The South Korean government will benchmark the United States and introduce an approval system for foreign companies’ attempts to acquire Korean companies to prevent technology leaks. It will also increase the penalties for those who leak core national technologies, including fines of up to three times the damage incurred.
The Ministry of Trade, Industry and Energy (MOTIE), Korean Intellectual Property Office (KIPO) and Ministry of Justice (MOJ) announced a set of measures to cope with industrial technology leakage at a government meeting chaired by Prime Minister Lee Nak-yeon on Jan. 3. This came after there were growing calls for stronger technology protection systems. More than 20 cases of technology leaks take place in South Korea every year, mainly in key industries, such as memory chips. Most recently, executives of Toptec Co., a local supplier for Samsung Display, were indicted by prosecutors in November last year for allegedly attempting to sell the tech giant’s latest organic light-emitting diode (OLED) display technology to China’s BOE Technology Group.
Currently, foreign companies only need to report their deals to the South Korean government when they take over local companies which have core national technologies developed with government subsidies for research and development (R&D).
Under the new regulations, however, they will be required to receive government permission in advance. Until now, foreign firms did not have to report their deals when they acquired local companies which developed new technologies without government R&D support. However, they are required to report their M&A deals in the future. The new system will allow South Korean government to ban M&A deals when there is any adverse effect on national security and the national economy.
The South Korean government will also toughen penalties for technology leaks. It will adopt punitive damage so that anyone who leaks the nation’s key technologies or confidential business information to foreign firms will be forced to pay up to three times the actual damage in compensation. It will also raise criminal punishment for national technology leakages from less than 15 years in prison to at least three years in prison. It has also decided to revise the Act on Regulation and Punishment of Criminal Proceeds Concealment to confiscate all proceeds gained through industrial technology and trade secret leakage to foreign firms, including properties increased from the proceeds. The court will be able to ask those who leaked industrial technologies to submit data needed to calculate damage from technology theft. This is to lessen the burden of proof of damage on the part of the affected companies.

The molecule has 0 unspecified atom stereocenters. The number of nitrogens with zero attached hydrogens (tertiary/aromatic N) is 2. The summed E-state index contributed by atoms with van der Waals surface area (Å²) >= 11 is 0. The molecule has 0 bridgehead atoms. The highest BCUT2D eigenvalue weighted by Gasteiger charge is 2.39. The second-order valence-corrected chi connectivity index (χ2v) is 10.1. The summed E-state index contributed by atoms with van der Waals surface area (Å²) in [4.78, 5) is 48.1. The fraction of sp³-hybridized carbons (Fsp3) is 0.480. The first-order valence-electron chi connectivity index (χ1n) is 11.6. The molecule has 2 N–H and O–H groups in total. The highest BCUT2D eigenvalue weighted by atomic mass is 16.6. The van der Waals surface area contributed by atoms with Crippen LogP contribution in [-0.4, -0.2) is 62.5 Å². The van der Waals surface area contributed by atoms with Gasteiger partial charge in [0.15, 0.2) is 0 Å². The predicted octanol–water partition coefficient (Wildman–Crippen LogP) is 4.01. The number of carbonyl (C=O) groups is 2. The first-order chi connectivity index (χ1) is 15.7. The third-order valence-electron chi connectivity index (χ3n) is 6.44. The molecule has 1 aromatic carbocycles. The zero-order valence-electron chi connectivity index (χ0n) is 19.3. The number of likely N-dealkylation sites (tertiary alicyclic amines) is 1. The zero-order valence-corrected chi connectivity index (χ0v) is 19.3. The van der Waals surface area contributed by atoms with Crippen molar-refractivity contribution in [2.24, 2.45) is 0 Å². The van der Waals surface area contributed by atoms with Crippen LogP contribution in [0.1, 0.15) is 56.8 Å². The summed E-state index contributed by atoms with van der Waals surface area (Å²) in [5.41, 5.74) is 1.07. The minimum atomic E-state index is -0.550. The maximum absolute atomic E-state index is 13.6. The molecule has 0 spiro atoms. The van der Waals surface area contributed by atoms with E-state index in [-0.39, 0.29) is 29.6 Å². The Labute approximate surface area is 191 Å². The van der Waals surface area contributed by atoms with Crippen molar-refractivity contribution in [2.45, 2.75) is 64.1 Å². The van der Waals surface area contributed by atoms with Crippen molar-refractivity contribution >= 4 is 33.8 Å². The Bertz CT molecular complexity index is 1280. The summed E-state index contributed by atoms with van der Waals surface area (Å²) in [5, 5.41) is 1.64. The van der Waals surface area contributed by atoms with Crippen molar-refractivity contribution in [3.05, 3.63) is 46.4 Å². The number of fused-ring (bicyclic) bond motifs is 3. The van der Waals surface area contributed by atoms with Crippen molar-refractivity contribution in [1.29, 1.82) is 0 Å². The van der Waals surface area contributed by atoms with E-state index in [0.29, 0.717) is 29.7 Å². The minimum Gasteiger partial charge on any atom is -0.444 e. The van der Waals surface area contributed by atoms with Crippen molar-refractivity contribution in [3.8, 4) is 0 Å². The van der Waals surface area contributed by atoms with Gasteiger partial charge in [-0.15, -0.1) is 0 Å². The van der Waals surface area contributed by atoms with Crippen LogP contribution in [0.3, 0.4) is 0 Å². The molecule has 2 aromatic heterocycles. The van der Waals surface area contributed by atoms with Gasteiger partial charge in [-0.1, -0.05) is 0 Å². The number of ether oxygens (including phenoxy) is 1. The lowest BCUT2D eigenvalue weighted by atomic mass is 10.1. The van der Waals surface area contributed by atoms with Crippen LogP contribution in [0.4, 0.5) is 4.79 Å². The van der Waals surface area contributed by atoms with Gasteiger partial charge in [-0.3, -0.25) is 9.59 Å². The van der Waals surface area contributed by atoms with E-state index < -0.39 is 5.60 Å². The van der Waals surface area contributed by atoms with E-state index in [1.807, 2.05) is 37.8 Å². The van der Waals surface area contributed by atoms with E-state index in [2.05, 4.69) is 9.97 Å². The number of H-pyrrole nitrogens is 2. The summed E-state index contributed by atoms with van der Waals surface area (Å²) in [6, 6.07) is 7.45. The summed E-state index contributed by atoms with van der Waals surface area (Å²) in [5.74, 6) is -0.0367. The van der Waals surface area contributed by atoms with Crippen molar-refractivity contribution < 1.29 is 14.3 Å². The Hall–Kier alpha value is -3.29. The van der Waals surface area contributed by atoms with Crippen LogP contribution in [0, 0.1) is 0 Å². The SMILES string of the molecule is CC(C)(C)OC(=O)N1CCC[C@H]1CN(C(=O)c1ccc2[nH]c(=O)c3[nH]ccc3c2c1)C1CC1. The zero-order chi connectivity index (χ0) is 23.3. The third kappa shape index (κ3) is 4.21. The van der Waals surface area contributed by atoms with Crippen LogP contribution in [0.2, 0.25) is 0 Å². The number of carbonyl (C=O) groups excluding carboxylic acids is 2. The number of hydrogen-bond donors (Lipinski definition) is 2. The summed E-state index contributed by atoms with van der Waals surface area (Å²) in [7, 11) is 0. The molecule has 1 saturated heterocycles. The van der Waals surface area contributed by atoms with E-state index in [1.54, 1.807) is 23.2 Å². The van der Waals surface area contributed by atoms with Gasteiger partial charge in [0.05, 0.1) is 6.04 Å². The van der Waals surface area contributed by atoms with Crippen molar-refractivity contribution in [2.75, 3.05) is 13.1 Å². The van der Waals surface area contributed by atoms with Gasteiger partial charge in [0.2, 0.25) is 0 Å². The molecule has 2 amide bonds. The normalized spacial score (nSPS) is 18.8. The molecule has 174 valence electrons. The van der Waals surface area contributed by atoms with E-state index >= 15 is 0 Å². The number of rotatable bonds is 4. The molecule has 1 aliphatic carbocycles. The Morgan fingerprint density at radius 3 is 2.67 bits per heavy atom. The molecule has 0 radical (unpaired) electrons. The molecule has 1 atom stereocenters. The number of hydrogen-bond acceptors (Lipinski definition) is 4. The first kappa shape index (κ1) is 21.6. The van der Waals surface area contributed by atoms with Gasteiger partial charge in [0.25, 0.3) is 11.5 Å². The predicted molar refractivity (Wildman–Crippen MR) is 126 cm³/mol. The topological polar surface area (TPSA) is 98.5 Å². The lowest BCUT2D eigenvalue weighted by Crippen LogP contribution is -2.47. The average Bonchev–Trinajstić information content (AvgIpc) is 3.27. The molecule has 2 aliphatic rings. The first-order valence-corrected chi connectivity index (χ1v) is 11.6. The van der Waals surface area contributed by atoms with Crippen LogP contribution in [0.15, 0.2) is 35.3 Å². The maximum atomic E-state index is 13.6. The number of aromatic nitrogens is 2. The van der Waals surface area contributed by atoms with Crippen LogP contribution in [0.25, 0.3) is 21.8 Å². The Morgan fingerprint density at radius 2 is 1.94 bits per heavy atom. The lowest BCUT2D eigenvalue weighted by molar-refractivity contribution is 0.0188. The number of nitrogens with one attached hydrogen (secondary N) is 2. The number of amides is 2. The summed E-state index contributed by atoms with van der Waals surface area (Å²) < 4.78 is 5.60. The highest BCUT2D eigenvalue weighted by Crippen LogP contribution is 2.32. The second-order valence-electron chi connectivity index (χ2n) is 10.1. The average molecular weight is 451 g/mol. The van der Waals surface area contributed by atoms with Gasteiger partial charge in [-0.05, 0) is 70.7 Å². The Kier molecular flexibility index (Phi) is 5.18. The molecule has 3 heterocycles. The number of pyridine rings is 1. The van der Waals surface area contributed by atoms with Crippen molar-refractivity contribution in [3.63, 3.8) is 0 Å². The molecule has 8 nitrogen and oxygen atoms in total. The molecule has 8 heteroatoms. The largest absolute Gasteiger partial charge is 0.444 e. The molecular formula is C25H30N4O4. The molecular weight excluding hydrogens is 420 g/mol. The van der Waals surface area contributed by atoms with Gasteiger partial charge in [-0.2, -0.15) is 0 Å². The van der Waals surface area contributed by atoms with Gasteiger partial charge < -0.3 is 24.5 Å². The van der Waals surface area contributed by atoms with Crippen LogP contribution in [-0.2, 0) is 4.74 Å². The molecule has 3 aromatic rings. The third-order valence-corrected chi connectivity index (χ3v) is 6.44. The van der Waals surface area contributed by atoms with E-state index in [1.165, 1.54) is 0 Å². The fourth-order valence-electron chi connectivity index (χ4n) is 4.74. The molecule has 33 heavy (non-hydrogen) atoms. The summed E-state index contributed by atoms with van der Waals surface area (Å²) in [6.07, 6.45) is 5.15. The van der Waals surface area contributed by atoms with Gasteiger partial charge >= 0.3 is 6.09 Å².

In addition, the South Korean government has decided to broaden the area subject to the new rules from current 64 technologies under 12 sectors to include newly emerging technologies such as artificial intelligence (AI), new materials and chemicals. It will also consider whether to include the equipment design technology in the OLED sector.
Many market experts point out that the latest measures excluded plans to prevent brain drain, the key to root out technology leakage. In this regard, Cheong Seung-il, MOTIE vice minister, said, “It is hard to adopt aggressive restrictions on employment because they constitutionally contradict with the basic human rights. We are looking for ways to give more legal grounds to the agreements that individual companies conclude to restrict their employees’ transfer.”
Meanwhile, the Ministry of National Defense (MND) also announced on Jan. 3 a plan to strengthen protection of defense industry technologies. The measures included toughened penalties for companies which leaked defense technologies, including the cancellation of designation as defense companies.